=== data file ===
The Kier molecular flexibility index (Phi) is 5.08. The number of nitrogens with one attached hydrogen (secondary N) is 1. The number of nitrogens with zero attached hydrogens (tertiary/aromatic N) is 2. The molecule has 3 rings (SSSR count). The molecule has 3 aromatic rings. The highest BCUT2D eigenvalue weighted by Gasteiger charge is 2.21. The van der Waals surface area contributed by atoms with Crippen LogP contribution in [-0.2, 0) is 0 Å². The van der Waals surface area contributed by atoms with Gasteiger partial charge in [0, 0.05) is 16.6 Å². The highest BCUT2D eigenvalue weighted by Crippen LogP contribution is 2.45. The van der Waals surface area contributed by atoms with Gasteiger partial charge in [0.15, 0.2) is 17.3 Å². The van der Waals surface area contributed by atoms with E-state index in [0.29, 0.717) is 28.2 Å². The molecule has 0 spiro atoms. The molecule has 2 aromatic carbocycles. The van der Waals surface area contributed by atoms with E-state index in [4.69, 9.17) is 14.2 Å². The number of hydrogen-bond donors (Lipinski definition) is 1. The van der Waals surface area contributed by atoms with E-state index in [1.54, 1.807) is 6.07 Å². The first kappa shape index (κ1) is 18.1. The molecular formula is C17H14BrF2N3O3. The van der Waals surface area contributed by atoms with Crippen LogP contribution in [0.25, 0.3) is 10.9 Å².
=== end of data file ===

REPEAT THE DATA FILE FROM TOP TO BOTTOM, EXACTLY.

The Kier molecular flexibility index (Phi) is 5.08. The number of nitrogens with one attached hydrogen (secondary N) is 1. The number of nitrogens with zero attached hydrogens (tertiary/aromatic N) is 2. The molecule has 3 rings (SSSR count). The molecule has 3 aromatic rings. The highest BCUT2D eigenvalue weighted by Gasteiger charge is 2.21. The van der Waals surface area contributed by atoms with Crippen LogP contribution in [-0.2, 0) is 0 Å². The van der Waals surface area contributed by atoms with Gasteiger partial charge in [0, 0.05) is 16.6 Å². The highest BCUT2D eigenvalue weighted by Crippen LogP contribution is 2.45. The van der Waals surface area contributed by atoms with Gasteiger partial charge in [0.15, 0.2) is 17.3 Å². The van der Waals surface area contributed by atoms with E-state index in [0.29, 0.717) is 28.2 Å². The molecule has 0 spiro atoms. The molecule has 2 aromatic carbocycles. The van der Waals surface area contributed by atoms with E-state index in [4.69, 9.17) is 14.2 Å². The number of hydrogen-bond donors (Lipinski definition) is 1. The van der Waals surface area contributed by atoms with E-state index in [1.54, 1.807) is 6.07 Å². The first kappa shape index (κ1) is 18.1. The molecular formula is C17H14BrF2N3O3. The van der Waals surface area contributed by atoms with Crippen LogP contribution in [0.25, 0.3) is 10.9 Å².